Tuesday, May 13, 2014

new project

I am beginning a new project.  It's just at the testing stage right now as I re-approach natural dyes on blanket weight wool.   The small piece of walnut dyed wool (on left in above photo) can act as a base for sampling hand stitch.
To re-enter the dye process with long pieces of heavy wool, I will use those onion skins I've been saving for two winters and the three metres of wool I already have on hand.

I covered the skins with water and brought them to a boil for 90 minutes, then let everything rest overnight.  This procedure was repeated over the next two days.   During the same length of time, the wool cloth was left in a mordant solution of alum, cream of tartar and water.
After those three days, the onion skins were strained off, and the fabric was placed in the dye bath and brought to a low simmer for 90 minutes.  This was also allowed to steep.  (over a week)
In the stitch tests on the walnut coloured wool, I tried reverse applique with velvet, and black thread as a wrapping stitch.  Not sure yet if either are perfect.
At this point I have just a broad idea of the finished piece and am feeling my way into it.  Literally.


  1. Lovely colour!
    Wolf K.

  2. Interesting..........i'm following.

  3. all the prepping..some don't realize that's as fraught with danger and time as the actual making--looking forward to your inestimable style on this

  4. Following along too. I have wool bat and onion skins but haven't put them together...yet. Maybe now I'm home for awhile I will puddle along the path with you. Maybe literally, maybe just in spirit. Either way, looking forward to what happens. :-)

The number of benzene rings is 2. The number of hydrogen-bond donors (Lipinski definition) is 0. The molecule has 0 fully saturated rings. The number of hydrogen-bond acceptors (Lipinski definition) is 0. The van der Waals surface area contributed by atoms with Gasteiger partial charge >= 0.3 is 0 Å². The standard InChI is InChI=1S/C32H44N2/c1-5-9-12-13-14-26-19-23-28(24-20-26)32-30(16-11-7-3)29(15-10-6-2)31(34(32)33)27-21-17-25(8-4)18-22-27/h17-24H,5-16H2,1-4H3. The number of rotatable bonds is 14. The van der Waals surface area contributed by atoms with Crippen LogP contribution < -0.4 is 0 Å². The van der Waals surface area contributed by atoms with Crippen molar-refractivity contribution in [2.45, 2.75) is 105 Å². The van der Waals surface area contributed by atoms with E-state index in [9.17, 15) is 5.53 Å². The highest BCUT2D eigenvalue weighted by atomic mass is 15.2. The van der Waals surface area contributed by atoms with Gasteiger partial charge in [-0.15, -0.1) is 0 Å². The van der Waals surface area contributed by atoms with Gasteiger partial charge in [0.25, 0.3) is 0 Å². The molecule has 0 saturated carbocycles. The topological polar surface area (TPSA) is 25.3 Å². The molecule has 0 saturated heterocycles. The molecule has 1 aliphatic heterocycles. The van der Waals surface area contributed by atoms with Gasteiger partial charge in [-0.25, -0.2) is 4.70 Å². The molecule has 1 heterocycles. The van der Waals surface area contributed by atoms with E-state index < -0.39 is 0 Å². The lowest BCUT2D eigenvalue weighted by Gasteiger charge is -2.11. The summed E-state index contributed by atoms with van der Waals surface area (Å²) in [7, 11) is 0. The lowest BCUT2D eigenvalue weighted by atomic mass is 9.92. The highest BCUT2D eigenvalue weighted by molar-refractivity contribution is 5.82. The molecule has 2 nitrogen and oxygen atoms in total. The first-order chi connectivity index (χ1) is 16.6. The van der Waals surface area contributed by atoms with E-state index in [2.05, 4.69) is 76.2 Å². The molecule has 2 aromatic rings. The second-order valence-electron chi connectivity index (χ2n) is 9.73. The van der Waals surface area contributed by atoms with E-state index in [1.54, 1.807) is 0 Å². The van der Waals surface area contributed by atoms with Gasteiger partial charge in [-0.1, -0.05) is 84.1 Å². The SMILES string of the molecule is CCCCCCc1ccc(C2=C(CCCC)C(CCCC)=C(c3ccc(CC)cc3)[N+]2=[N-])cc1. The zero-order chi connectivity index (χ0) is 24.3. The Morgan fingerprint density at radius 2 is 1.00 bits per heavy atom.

5. Well. When you scroll down quickly, you (me) see lobster pots.

    Can't believe onions skins could be so vibrant, so bold and colorful.

    I can almost feel the texture of the wool, good photos Judy!

  6. i do enjoy that beautiful walnut dye and the wrapped stitches.

    i'm itching to wrap something after my current projects are completed.
    i'm also scouring cloth, prepping...

    i also just feel my way into the work, so i understand that.

  7. Oh my goodness Judy, so many good experiences you've encountered since we chatted earlier this year. And now with the wool, you and I are thinking on a similar plane. So happy for you that you attended Sandra's class. I adore her and now you do too! xoC

  8. Loving the wrapped stitches, very effective

  9. on the clothes line in the breeze it looks like a hide. potential.

  10. How exciting! New project is wonderful. I'm following right along here - Hugs Nat

  11. This is great! I'm so interested in what will result from your explorations. Your walnut cloth is so richly colored...my experiments with walnut gave a much grayer brown. Did you use cream of tartar in that mordant as well?

  12. Yes, Dana.

    Cream of Tartar and Alum together with the water.

    Weight of fabric determines how much of these to use. My fabric was very heavy - 54" wide wool blanket cloth, 3 continuous yards of it.

  13. Like Velma, i saw an animal hide in the breeze. Perhaps its the shape pinched--a skin. A surface container of a life, feeling through, consciousness.


Thank you for taking the time to connect. Much appreciated.xx